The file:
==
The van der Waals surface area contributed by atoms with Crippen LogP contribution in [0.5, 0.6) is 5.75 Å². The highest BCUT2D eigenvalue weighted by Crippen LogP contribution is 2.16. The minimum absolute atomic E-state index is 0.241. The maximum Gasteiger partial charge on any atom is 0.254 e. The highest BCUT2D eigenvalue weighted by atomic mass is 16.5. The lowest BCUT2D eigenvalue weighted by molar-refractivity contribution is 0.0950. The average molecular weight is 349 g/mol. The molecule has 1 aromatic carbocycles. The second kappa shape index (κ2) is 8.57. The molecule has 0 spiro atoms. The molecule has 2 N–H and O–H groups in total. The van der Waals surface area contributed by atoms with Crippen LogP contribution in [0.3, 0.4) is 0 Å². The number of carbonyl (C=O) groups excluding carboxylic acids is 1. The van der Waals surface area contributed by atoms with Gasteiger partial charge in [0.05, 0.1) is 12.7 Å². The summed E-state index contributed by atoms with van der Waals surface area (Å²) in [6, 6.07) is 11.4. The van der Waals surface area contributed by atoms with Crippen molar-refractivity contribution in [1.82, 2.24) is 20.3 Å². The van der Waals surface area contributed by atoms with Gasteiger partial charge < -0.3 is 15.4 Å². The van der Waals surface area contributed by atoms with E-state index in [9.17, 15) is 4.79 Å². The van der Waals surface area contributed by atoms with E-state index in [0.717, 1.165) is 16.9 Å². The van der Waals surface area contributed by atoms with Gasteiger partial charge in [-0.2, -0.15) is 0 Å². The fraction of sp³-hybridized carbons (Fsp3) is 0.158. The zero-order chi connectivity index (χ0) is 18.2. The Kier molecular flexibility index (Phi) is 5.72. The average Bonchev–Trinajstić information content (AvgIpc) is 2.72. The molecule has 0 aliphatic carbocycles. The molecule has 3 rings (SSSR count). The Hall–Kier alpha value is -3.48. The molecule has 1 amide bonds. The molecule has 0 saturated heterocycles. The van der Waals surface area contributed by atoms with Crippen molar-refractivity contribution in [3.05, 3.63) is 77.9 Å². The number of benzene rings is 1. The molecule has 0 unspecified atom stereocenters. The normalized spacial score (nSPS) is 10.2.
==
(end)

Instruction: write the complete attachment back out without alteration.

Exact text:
The van der Waals surface area contributed by atoms with Crippen LogP contribution in [0.5, 0.6) is 5.75 Å². The highest BCUT2D eigenvalue weighted by Crippen LogP contribution is 2.16. The minimum absolute atomic E-state index is 0.241. The maximum Gasteiger partial charge on any atom is 0.254 e. The highest BCUT2D eigenvalue weighted by atomic mass is 16.5. The lowest BCUT2D eigenvalue weighted by molar-refractivity contribution is 0.0950. The average molecular weight is 349 g/mol. The molecule has 1 aromatic carbocycles. The second kappa shape index (κ2) is 8.57. The molecule has 0 spiro atoms. The molecule has 2 N–H and O–H groups in total. The van der Waals surface area contributed by atoms with Crippen LogP contribution in [0.3, 0.4) is 0 Å². The number of carbonyl (C=O) groups excluding carboxylic acids is 1. The van der Waals surface area contributed by atoms with Gasteiger partial charge in [0.05, 0.1) is 12.7 Å². The summed E-state index contributed by atoms with van der Waals surface area (Å²) in [6, 6.07) is 11.4. The van der Waals surface area contributed by atoms with Crippen molar-refractivity contribution in [1.82, 2.24) is 20.3 Å². The van der Waals surface area contributed by atoms with Gasteiger partial charge < -0.3 is 15.4 Å². The van der Waals surface area contributed by atoms with E-state index in [9.17, 15) is 4.79 Å². The van der Waals surface area contributed by atoms with E-state index in [0.717, 1.165) is 16.9 Å². The van der Waals surface area contributed by atoms with Gasteiger partial charge in [-0.2, -0.15) is 0 Å². The fraction of sp³-hybridized carbons (Fsp3) is 0.158. The zero-order chi connectivity index (χ0) is 18.2. The Kier molecular flexibility index (Phi) is 5.72. The average Bonchev–Trinajstić information content (AvgIpc) is 2.72. The molecule has 0 aliphatic carbocycles. The molecule has 3 rings (SSSR count). The Hall–Kier alpha value is -3.48. The molecule has 1 amide bonds. The molecule has 0 saturated heterocycles. The van der Waals surface area contributed by atoms with Crippen molar-refractivity contribution in [3.05, 3.63) is 77.9 Å². The number of benzene rings is 1. The molecule has 0 unspecified atom stereocenters. The normalized spacial score (nSPS) is 10.2.